Reader’s comment

We regularly highlight comments that have made an impression on us. Today’s comes from user Martinned responding to Brian Pellot’s discussion piece on the Innocence of Muslims controversy.

Responding to Brian Pellot’s article on Google preemptively censoring the Innocence of Muslims video in Egypt and Libya, user Martinned wrote:

“I think the best way to think about this to analogise from the law on on-line torts. Most countries have so-called “safe-harbour” provisions that protect internet service providers and other companies, including Youtube, from getting sued, as long as they respond to valid takedown notices and – and this is important here – as long as they have no actual control over their content. The more the website shapes what people write, the more likely it is that they can be sued. (There is a famous case about discrimination on Craigslist, in the housing section.)

This is an approach that makes sense. If a company voluntarily takes on the task to censor and shape what is written on its website, people should be able to sue it, but they should be able to opt-out of that responsibility in those cases where the volume of traffic, etc. is such that they cannot reasonably be asked to filter everything that is written/posted.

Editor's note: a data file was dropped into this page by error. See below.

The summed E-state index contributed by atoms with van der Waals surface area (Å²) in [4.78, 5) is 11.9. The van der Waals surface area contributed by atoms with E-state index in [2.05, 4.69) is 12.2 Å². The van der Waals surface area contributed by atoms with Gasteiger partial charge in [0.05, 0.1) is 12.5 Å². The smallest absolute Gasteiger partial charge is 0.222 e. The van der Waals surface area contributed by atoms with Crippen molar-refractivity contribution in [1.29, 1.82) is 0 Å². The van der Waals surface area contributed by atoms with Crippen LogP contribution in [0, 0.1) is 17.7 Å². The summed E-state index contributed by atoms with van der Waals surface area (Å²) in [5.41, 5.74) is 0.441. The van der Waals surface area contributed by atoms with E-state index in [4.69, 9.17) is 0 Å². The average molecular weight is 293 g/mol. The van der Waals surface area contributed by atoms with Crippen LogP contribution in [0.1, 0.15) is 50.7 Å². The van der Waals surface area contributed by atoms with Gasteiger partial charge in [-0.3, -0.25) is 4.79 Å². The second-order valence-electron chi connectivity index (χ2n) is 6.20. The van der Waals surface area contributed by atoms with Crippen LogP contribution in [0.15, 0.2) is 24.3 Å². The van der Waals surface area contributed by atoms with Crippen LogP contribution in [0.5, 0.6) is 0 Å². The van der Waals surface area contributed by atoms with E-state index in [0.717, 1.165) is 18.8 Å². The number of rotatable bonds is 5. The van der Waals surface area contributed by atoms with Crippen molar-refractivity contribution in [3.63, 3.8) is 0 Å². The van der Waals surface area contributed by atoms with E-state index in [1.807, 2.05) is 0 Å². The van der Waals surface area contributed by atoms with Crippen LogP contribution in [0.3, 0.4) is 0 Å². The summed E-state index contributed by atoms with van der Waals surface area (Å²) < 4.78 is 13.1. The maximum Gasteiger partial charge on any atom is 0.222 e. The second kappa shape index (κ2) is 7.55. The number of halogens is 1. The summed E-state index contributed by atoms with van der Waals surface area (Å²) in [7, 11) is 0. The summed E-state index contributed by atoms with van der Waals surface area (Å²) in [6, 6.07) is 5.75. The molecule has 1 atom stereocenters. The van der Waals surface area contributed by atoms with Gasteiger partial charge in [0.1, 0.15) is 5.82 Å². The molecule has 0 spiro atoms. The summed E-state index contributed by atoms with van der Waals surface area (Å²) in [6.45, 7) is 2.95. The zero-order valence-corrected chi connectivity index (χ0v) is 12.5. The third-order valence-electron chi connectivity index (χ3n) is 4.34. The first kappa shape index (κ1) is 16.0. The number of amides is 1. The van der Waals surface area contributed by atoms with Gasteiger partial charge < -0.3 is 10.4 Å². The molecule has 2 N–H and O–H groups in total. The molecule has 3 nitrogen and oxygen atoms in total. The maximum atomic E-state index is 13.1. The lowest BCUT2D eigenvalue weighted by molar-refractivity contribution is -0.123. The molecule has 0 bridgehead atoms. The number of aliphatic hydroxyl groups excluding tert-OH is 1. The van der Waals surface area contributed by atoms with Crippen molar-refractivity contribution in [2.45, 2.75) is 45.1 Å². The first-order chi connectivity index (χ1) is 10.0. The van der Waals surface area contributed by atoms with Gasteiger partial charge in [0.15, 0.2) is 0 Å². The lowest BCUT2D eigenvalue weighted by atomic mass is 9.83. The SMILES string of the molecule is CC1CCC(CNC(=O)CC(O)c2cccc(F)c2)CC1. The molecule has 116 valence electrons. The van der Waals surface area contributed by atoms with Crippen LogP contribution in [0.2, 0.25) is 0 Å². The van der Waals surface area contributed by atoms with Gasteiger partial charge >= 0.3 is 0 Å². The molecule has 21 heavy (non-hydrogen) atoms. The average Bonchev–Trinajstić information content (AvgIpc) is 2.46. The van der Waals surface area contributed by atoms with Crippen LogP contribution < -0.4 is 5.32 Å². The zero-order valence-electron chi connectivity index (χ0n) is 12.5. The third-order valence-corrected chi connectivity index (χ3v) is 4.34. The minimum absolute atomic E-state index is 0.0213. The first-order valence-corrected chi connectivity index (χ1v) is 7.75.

Applying this to the present controversy, the answer is that Youtube should be asked to follow its own terms of usage, which is in fact what the US government has done. The content of those terms of use, however, are none of the government’s business. As it happens, they are already much too restrictive for my taste, banning all sorts of things that puritan Americans don’t want to see, but that is strictly a matter for Youtube to decide. It is not OK to hold them responsible for something that is posted on their website if they haven’t promised in advance that they would filter out such content. In this case, Youtube has declared that this clip is consistent with their terms of use, and that is that.

The result of this approach is that in most cases websites like Youtube and Facebook will become public fora where people can post what they like. And that is all the better. We need such places on the internet. Given that such content is only found by people who actively go looking for it, I really don’t see the problem.”

To read other comments on the Innocence of Muslims controversy and respond to Martinned, click here.

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Comments (10)

Automated machine translations are provided by Google Translate. They should give you a rough idea of what the contributor has said, but cannot be relied on to give an accurate, nuanced translation. Please read them with this in mind.

  1. In order to near ourselves to an abstract line (or rather a grey field), beyond which we would not want to allow an opinion to be expressed, we should probably talk not so much about what we want to be possible in terms of personal free expression. We should talk much more about what we would NEVER want to hear within a framework of free speech, but would have to accept according to the principles developed here.

  2. Like all freedoms, it is limited while one is a child. Of course, your parents are also responsible for whatever mischief you get up to. If you would like to take responsibility for your own bullshit, petition the courts. There is a mechanism for that.